China’s Debt Problem Moves Back to the Future

The lack of a 2013-style credit crunch following the crackdown on bonds doesn’t mean all is well for China’s corporate debtors

The Chinese bond market is dead. Long live China’s shadow banks.

Beijing’s full-frontal assault on financial market leverage this spring has driven bond yields skyward, but hasn’t sparked the systemic credit crunch that many feared. That doesn’t mean the risks have disappeared: cash-strapped firms have avoided more defaults by skulking back to high-interest shadow lenders instead.

With industrial profits up 14% on the year in the first quarter, firms can probably afford to pay up for expensive loans from sources other than banks and the bond market for now. But forcing firms to refinance at exorbitant rates—and without the real, albeit limited, market discipline of China’s bond market—is storing up trouble for the future. And foreign investors eyeing Chinese bonds through the brand new Hong Kong bond connect should be wary of taking the plunge: Corporate debt might look like a bargain now, but firms are mostly shifting risks around rather than eliminating them.

Back in the days before China’s bond market took off, hard-up corporate borrowers used to rely heavily on nonbank lenders like trusts, which sell retail investment products and channel the proceeds into high-interest loans. High-profile repayment problems triggered a crackdown on these trusts in 2013 and 2014, which helped push marginal borrowers into China’s nascent corporate-bond market instead.

Now, as regulators have become increasingly concerned about leveraged bets on bonds, that process has moved into reverse. Corporate-bond debt rose 30% from early 2015 to mid-2016, but issuance is now in free fall: Debt outstanding fell 58 billion yuan ($8.5 billion) in the first quarter of 2017. Meanwhile, trust lending, which had almost ground to a halt by mid-2015, has roared back: It rose nearly 700 billion yuan ($103 billion) in the first quarter alone. Other forms of shadow bank lending, including direct company-to-company loans, have also staged sharp recoveries as the bond market has withered.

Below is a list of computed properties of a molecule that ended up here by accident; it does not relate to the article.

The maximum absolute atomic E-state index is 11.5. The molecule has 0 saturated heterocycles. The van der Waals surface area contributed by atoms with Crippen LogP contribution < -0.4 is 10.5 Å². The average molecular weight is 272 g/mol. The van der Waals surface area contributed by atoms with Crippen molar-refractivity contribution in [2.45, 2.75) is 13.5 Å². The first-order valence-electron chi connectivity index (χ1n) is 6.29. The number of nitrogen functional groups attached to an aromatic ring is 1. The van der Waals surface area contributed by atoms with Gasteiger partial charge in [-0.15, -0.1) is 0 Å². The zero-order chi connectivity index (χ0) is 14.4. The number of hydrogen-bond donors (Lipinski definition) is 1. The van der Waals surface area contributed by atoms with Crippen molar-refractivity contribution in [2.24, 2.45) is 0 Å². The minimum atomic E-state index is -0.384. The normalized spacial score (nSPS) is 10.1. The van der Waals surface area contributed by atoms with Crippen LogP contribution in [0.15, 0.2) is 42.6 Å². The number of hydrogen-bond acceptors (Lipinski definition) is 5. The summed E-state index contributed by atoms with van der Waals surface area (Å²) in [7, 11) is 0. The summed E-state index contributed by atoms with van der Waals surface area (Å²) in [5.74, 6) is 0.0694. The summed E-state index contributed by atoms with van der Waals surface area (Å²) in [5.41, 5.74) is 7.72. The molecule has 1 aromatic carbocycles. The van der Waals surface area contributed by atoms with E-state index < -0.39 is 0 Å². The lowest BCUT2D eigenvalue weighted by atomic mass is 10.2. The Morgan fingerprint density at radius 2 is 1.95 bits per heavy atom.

The good news is that all this shadowy lending has helped avoid a full-scale credit crunch. The bad news is that shadow finance is expensive, and often lacks proper risk-control mechanisms.

AA-rated corporates, which in February could issue two-year bonds with a yield to maturity as low as 4.6%, now must choose between bonds paying 6%—if they can find buyers at all given the current scrutiny—or trust loans at 7% or higher.

China’s economy remains in decent shape for now—and policy makers are unlikely to tolerate a sharp slowdown ahead of a critical Communist Party meeting this fall where the next generation of leadership will be chosen. But the attack on rising near-term risks in the bond market—while permitting a big rotation back into the shadowy world of trust lending—looks a lot like sacrificing much needed long-term moves toward better pricing of risk in exchange for short-term stability.

And it also begs the question: Once the party conclave is finished this fall, what happens next?

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